Part of me, the small rational part that is not the stereotypical redhead and who thinks calmly, knows that this is, statistically speaking, our greatest chance at genetic progeny. Then there is the other part of me, the diva with a penchant for the macabre and martinis who pushes her way clumsily - loudly - into the spotlight, melodramatically clasping the back of her hand to her furrowed brow who cries out beseechingly - "why us?"

I keep rationalizing that it won't work, so I should wait until after the new year so that I don't have to pay out the $1200 deductible again before insurance coverage kicks in.

I keep rationalizing that I don't want to deal with a failed cycle (or two) during the holidays.

I feel so raw, so vulnerable. I am afraid to hope, and yet - at the same time - I am afraid that if I give up that hope that I will have nothing left.

If you excise hollowness from a person, what remains?


At 3:03 AM, Anonymous thalia said...

I've felt this despair, too. The feeling of being broken is so hard to tolerate, or cope woth. But sweetie in the good moments you need to remind yourself that it's not true. You're an amaxing woman, just as grrl is, whose body can't carry a baby, or karen, or any of us, or even as katie holmes is, heaven help her. This is just a fucked up situation that we've been forced to endure. It isn't a comment on your womanhood, much as I know it feels that way right now.

At 7:01 AM, Blogger Larisa said...

Oh this stuff sucks. I want to have inspiring words of encouragement.

You aren't less of a woman, just as Thalia said. I hope you can muster the courage to make it to and through the injections class.

At 8:42 AM, Blogger Cricket said...

I am the same way, except to say I am 43 now and this strategy really hasn't worked over the last 7 years.

At 8:52 AM, Blogger Blue said...

Thinking of you.

At 9:20 AM, Blogger Vacant Uterus said...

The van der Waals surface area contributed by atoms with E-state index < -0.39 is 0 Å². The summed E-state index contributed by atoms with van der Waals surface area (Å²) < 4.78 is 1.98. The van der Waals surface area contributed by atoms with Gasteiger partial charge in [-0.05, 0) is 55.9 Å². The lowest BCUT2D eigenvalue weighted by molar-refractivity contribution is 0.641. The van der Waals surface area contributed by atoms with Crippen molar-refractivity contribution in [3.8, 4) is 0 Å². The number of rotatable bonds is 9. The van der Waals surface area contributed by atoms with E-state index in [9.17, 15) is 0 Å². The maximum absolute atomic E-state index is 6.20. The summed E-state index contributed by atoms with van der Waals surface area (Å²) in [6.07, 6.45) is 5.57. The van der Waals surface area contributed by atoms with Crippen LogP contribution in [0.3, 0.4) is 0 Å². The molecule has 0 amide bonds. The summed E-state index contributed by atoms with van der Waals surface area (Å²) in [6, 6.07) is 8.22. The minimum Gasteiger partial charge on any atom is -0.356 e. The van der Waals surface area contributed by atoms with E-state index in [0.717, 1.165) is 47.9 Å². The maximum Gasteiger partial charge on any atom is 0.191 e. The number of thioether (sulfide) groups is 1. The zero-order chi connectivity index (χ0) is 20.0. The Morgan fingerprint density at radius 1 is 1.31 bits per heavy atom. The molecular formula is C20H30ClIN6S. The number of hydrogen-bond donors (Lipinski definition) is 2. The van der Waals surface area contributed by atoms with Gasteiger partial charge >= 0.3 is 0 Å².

I went over to read your Aug 2004 post. How very painful that must be for you; even the memories of a relationship like that must hurt. For what it's worth, I admire the way you've built your life now. You seem incredibly strong. I wish you the very best of luck with everything.

At 3:29 PM, Blogger Em said...

It's just an incredibly heart-wrenching journey. I have struggled with the less-than feelings and still do.I am still, in the back of my mind, expecting my nearly nien-week pregnancy to end. I too relate to what you wrote about in your August 2004 archive and I think, am close to making my peace with it but it has been, and will continue to be so hard.

At 7:22 PM, Blogger Toni said...

I wish I could say something that would make you feel better about this decision. The only thing I can say is that it's worth everything. Every shot - every drop of blood - every appointment - every stress. It's worth it in the end. Promise.

At 11:50 AM, Anonymous Lori said...

I found one of the hardest parts of this IF journey (which includes an early miscarriage) is the loss of innocence, joy and faith that my own body won't fail and betray me. On the hardest of days it all adds up to despair. I'm so sorry that you're feeling this way and struggling with the choices and options you have available to you. I have found during times where I've been afraid to hope, I've found comfort knowing that others had hope for us. If that brings you comfort, I (as well as many others I imagine) am hopeful for you.